Share tips of the week – 22 April

MoneyWeek’s comprehensive guide to the best of this week’s share tips from the rest of the UK's financial pages.

Games Workshop customers
Demand for Games Workshop's products remains strong
(Image credit: © Games Workshop)

Three to buy


The Telegraph

Bunzl is a manufacturer of packaging, hygiene equipment and personal-protection items that does business in 31 countries. The firm has been able to pass on rising costs to customers while optimising operational efficiency by consolidating its warehouse space and increasing automation. Bunzl deploys a successful “growth through acquisition” strategy, having acquired four companies last year. A price/earnings (p/e) ratio of 19 and yield of 1.9% aren’t cheap, but earnings and dividends have grown strongly for many years. 3,065p

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Games Workshop

Investors’ Chronicle

Demand for this firm’s cult tabletop games, figurines, and video games remains strong, despite recent supply-chain problems. The company has a fanatical fan base, which powers strong sales and growing royalty income. In the six months to November, royalties doubled to £20.1m. Before encountering supply-chain issues (which are now easing), the company reported sales of £353.2m for the financial year to May 2021, up by 38% from 2019’s pre-pandemic high. 7,600p


The Sunday Times

This DIY and garden retailer has been trading at a significant discount compared with rivals. The chain “has always been value focused”, which suits the current environment, and its customers are skewed towards older and wealthier homeowners who are more likely to weather rising inflation and coming financial pressures. The shares are up 15% in the last month, but remain cheap at around six times expected earnings for this year. 201p

Three to sell


The Times

Fast-fashion clothing retailer Asos is battling supply-chain issues, higher labour and freight costs, and competition for ever-dwindling consumer spending power. The company saw an 87% decline in pre-tax profits for the six months to the end of February 2021, and its shares have crashed 70% over the last 12 months. The stock is almost as cheap as it’s ever been, but analysts expect the outlook to worsen. Avoid. 1,612p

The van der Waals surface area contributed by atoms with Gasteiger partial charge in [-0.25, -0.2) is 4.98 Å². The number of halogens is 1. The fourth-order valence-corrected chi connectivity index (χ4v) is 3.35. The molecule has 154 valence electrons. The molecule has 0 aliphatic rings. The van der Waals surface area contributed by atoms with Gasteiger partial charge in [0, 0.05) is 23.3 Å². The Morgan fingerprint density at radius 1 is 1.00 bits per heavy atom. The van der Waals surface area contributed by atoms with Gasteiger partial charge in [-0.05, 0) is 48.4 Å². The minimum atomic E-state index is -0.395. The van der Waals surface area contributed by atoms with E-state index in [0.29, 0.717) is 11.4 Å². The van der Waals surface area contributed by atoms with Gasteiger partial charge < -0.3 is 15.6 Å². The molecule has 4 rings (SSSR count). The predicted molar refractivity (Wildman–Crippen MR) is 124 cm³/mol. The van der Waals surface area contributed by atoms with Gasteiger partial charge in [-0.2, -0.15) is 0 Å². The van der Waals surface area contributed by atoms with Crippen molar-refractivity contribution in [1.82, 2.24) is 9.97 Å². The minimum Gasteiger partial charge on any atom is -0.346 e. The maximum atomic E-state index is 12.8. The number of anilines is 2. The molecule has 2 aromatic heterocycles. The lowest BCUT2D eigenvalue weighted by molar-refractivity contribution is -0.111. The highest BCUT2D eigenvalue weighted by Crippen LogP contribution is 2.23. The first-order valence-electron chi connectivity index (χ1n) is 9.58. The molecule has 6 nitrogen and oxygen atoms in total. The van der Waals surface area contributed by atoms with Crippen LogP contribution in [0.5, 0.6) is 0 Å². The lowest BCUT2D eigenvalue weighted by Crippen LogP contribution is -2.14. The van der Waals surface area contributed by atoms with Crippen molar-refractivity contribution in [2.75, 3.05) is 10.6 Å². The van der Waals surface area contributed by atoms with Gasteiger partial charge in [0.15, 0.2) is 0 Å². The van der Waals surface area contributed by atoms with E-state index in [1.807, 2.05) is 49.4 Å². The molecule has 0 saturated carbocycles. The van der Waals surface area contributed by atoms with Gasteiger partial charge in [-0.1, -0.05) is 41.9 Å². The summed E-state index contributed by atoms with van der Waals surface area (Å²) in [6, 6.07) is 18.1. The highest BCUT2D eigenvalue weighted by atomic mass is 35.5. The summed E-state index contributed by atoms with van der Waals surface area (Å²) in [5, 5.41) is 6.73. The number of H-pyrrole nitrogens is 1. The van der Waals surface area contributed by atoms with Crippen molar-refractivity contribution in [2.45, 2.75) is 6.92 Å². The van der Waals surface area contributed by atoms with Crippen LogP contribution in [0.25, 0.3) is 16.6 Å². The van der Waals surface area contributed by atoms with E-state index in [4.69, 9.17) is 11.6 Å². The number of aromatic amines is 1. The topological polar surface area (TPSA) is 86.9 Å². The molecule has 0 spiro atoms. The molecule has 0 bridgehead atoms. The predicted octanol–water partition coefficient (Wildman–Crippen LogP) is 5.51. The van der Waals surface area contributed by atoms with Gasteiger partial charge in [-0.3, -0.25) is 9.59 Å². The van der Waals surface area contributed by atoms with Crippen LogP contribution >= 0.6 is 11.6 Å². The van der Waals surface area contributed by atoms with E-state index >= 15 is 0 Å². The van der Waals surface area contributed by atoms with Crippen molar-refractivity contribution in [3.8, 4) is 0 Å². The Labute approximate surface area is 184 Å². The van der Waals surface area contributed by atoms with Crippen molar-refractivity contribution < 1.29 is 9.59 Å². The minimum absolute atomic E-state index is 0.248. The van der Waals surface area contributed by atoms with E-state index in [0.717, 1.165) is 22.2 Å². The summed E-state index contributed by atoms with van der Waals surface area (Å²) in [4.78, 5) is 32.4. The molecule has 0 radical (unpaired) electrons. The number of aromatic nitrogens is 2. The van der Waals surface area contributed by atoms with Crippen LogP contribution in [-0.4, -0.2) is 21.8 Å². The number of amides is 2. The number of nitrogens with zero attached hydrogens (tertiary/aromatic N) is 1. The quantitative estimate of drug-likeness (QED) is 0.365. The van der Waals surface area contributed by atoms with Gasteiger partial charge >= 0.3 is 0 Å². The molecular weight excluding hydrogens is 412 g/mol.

The Sunday Times

While Wickes is “nailing it”, rival Kingfisher – which owns B&Q, Screwfix and Castorama in France – has seen its shares drop 25% the past year. The group is struggling with higher shipping expenses, inflationary energy and material costs, and the impact of new lockdowns on Chinese manufacturing. It won’t be able to pass all these costs to customers, so analysts are predicting pre-tax profits will fall from £949m last year to £769m in 2022. The company is struggling to “right size” its physical stores, while online orders still account for only 18% of sales. A forecast p/e of ten is too high. Sell. 259p


Investors’ Chronicle

Online food retailer Ocado often looks more like a Silicon Valley tech firm than a grocer. The company requires ceaseless investment and has only turned a full-year profit three times since it was founded: it posted a £177m pre-tax loss for the 12 months to November 2021 and estimates its profit “lift off” to hover as far in the future as 2025. Capital expenditures have quadrupled since 2018, to £680m for its last financial year. The pandemic boom in home shopping is wearing off: sales fell by 5.7% for the 13 weeks to 27 February as consumers ventured out. Sell. 1,244p

...and the rest

The Mail on Sunday

Care home real-estate company Impact Healthcare is aiming to address the declining number and quality of care homes across the UK. It now owns 129 homes with more than 5,000 residents. Buy (124p).


IP Group is a UK intellectual property investment group specialising in technology. It provides investors with exposure to a range of up-and-coming firms with the potential for huge growth. Buy (88.5p).

RELX is an information services group, publishing on topics such as risk, science and technology, and law. It has “recession-proof earnings” and a record of solid growth – which is valuable given the slowing UK economy. Buy (2,417p).

The Telegraph

Insurer Aviva disposed of eight non-core businesses in last financial year. That raised £7.5bn, which has partly been used to reduce the firm’s debt. It has carried out £1bn in buybacks and intends to return a further £3.8bn to shareholders through a return of capital next month. Buy (428.9p).

The Times

Supermarket Income REIT leases property to chains such as Sainsbury’s and Tesco. Leases are long and around 85% of rents are linked to inflation, meaning the yield of 4.8% is attractive. It’s now raising money to buy another bundle of assets worth £270m. Buy (125p). Shares in supermarket giant Tesco have taken a battering due to fears about inflation. Profits will fall short of the upper end of guidance, but this has been priced in by the market. Valuations are not expensive, cash flow is strong and the balance sheet is in good shape. Buy (264p).